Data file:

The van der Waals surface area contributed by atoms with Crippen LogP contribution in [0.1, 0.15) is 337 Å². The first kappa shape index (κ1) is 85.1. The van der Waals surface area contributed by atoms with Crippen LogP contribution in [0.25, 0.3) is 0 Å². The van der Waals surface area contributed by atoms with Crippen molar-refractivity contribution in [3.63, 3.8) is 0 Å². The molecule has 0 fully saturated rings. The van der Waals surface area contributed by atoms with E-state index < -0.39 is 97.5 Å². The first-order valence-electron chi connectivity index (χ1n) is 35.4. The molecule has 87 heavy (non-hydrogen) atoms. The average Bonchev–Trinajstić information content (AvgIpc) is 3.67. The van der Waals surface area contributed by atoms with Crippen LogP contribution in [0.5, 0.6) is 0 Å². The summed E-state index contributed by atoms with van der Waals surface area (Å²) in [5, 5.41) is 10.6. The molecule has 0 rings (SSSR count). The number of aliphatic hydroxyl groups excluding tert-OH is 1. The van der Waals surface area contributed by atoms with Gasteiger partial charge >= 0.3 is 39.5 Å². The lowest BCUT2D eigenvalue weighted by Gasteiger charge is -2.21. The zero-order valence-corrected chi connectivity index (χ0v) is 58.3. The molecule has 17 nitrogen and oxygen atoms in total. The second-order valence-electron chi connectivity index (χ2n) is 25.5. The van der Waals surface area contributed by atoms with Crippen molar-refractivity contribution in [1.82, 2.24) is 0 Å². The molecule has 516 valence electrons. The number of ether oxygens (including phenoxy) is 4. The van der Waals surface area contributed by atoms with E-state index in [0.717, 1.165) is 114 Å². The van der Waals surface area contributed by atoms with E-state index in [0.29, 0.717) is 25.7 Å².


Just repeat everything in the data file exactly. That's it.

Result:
The van der Waals surface area contributed by atoms with Crippen LogP contribution in [0.1, 0.15) is 337 Å². The first kappa shape index (κ1) is 85.1. The van der Waals surface area contributed by atoms with Crippen LogP contribution in [0.25, 0.3) is 0 Å². The van der Waals surface area contributed by atoms with Crippen molar-refractivity contribution in [3.63, 3.8) is 0 Å². The molecule has 0 fully saturated rings. The van der Waals surface area contributed by atoms with E-state index < -0.39 is 97.5 Å². The first-order valence-electron chi connectivity index (χ1n) is 35.4. The molecule has 87 heavy (non-hydrogen) atoms. The average Bonchev–Trinajstić information content (AvgIpc) is 3.67. The van der Waals surface area contributed by atoms with Crippen LogP contribution in [0.5, 0.6) is 0 Å². The summed E-state index contributed by atoms with van der Waals surface area (Å²) in [5, 5.41) is 10.6. The molecule has 0 rings (SSSR count). The number of aliphatic hydroxyl groups excluding tert-OH is 1. The van der Waals surface area contributed by atoms with Gasteiger partial charge >= 0.3 is 39.5 Å². The lowest BCUT2D eigenvalue weighted by Gasteiger charge is -2.21. The zero-order valence-corrected chi connectivity index (χ0v) is 58.3. The molecule has 17 nitrogen and oxygen atoms in total. The second-order valence-electron chi connectivity index (χ2n) is 25.5. The van der Waals surface area contributed by atoms with Crippen molar-refractivity contribution in [1.82, 2.24) is 0 Å². The molecule has 516 valence electrons. The number of ether oxygens (including phenoxy) is 4. The van der Waals surface area contributed by atoms with E-state index in [0.717, 1.165) is 114 Å². The van der Waals surface area contributed by atoms with E-state index in [0.29, 0.717) is 25.7 Å².